Joey’s right on both counts: there are three up-in-the-air, far-from-settled acting races this season, and that is unambiguously a great development that should be the norm instead of the exception. I will always find it incredibly hard to believe in any near-unanimous consensus from an overwhelming majority of the various guilds and critics groups across the country that isn’t mostly due to groupthink, so when there seems to be genuine debate over who actually gave the “best” performance, that strikes me as a rare example of voters actually (mostly) thinking for themselves.
I’m so similarly pleased by this rare diversity of opinion from awards bodies this year, I don’t even mind so much the slightly disheartening caveat that I’m not all that invested in the outcome of Best Lead Actor and Best Supporting Actress, based on the performances themselves (just to get this out of the way, even though I personally see him as playing more of a leading role in Everything Everywhere All at Once, I’m nevertheless delighted that Ke Huy Quan is the frontrunner for Best Supporting Actor in arguably the only “sealed” acting competition of the season and will be thrilled to see him assume the title of “Academy Award Winner” in a few weeks).
Granted, the lineup we got for Best Lead Actor overall is hugely inspiring – exclusively made up of first-time nominees for the first time in nearly nine decades! – my two favorites by a wide margin are Bill Nighy and Paul Mescal, and they’re the least likely to win. Of the two main competitors, Austin Butler achieved a spot-on impersonation of the most oft-mimicked musical artist of all time, and one-ups Oscar winners Rami Malek and Jamie Foxx by doing his own singing… but I really don’t want to see yet another rendition of a Boomer-era pop culture icon win an Academy Award. It’s getting disheartening seeing biopic mimicry so incessantly fêted as the height of screen acting. I adore Brendan Fraser as a person and am glad he’s enjoying a career comeback, but it’s hard for me to root for him being potentially rewarded for leaning into the worst impulses of such an ugly, mean, poorly-written, ham-fisted melodrama. So… all I can do is smile weakly and remember that everyone’s favorite 90’s bisexual idol and the future heir of House Harkonnen are both lovely people who deserve great careers.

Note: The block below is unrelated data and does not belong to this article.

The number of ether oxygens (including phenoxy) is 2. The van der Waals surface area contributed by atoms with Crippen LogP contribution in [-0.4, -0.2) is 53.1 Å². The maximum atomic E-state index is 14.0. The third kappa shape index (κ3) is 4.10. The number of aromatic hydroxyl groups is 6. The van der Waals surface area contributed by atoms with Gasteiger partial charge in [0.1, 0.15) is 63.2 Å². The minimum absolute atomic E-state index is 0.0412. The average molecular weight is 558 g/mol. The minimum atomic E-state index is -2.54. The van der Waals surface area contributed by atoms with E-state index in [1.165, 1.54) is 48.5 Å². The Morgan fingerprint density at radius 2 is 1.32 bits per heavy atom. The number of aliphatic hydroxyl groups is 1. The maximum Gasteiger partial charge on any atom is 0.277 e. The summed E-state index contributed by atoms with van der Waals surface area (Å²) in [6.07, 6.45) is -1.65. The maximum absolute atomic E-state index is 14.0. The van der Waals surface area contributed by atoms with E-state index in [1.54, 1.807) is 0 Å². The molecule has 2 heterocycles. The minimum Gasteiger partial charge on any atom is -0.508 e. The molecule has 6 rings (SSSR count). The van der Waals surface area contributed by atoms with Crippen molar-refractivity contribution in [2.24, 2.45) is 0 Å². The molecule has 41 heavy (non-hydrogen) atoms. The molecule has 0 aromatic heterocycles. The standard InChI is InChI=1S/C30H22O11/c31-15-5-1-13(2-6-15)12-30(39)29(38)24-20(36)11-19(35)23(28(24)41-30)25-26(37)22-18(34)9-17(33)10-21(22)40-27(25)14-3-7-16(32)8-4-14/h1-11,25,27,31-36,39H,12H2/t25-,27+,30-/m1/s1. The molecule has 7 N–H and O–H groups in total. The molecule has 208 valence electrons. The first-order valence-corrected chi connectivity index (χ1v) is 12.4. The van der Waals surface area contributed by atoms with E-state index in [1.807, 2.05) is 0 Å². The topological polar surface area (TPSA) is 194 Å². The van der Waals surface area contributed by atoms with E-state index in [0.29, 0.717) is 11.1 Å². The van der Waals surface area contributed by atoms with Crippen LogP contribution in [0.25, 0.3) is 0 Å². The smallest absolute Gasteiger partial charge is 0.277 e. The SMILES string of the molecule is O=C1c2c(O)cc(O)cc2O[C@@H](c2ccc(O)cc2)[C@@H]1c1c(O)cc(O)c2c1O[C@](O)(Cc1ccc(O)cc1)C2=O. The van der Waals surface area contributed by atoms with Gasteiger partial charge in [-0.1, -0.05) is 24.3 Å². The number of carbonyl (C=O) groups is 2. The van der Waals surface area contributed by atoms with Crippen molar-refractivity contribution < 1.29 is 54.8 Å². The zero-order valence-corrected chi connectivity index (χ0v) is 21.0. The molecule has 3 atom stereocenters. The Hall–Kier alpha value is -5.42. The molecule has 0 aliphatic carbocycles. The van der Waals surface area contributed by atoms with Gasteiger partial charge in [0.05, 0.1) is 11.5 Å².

Best Supporting Actress is just as vexing for me. I’m happy that Jamie Lee Curtis finally has an Oscar nomination of her own, but I wouldn’t even call her the most deserving supporting performance in that movie, and Stephanie Hsu seems to have somehow settled into the “Honored Just to Be Nominated” club. I’d love to see the awesome-but-frustratingly-underutilized actress Angela Bassett win an Academy Award of her own, but I find it odd how the woman who bowled us over in What’s Love Got to Do with It, Strange Days, Waiting to Exhale, Akeelah and the Bee, and Chi-Raq is likely to win the industry’s highest honor for struggling to get a handle on a consistent characterization amidst the sludge of extraneous plot points and bad CGI and boring MacGuffins weighing down the most disappointing movie I’ve yet seen from the most disheartening movie mega-franchise still chugging along. Another situation where I like the frontrunners personally; I just wish they were nominated for better work.
Best Lead Actress is different. Not only am I a huge fan of Cate Blanchett and Michelle Yeoh for their commendable body of work and how they have deployed their clout to better the industry, but both TÁR and Everything Everywhere All at Once proved themselves ideal showcases for their talents. Yes, Blanchett did learn to speak German and honed herself on the finer points of music theory to convincingly conduct an orchestra, but she’s most remarkable in the subtext underlining her thrilling embodiment of such a toxic protagonist. As Lydia’s empire of success breaks down in the face of… depends on how you interpret the movie, Blanchett’s choices in how to react to these mounting disintegrations don’t quite reveal what you’d expect at first glance, and what a lesser actress would be tempted to lean on more noticeably. There’s enough emotional withholding from her to keep you guessing so that when she goes “big,” it feels like an earned gut punch, not just some cynical play for an “Oscar clip.” And yet, despite this movie anchoring itself to her, she doesn’t give a selfish performance, either. She grants plenty of space in her interactions with the underrated Nina Hoss and Noémie Merlant to let them shine as well (hey, speaking of reasons I’m ambivalent about Best Supporting Actress this year…), making Lydia Tár both an overwhelming black hole of narcissism in their lives and a prism for Sharon and Francesca to etch their own personal agendas.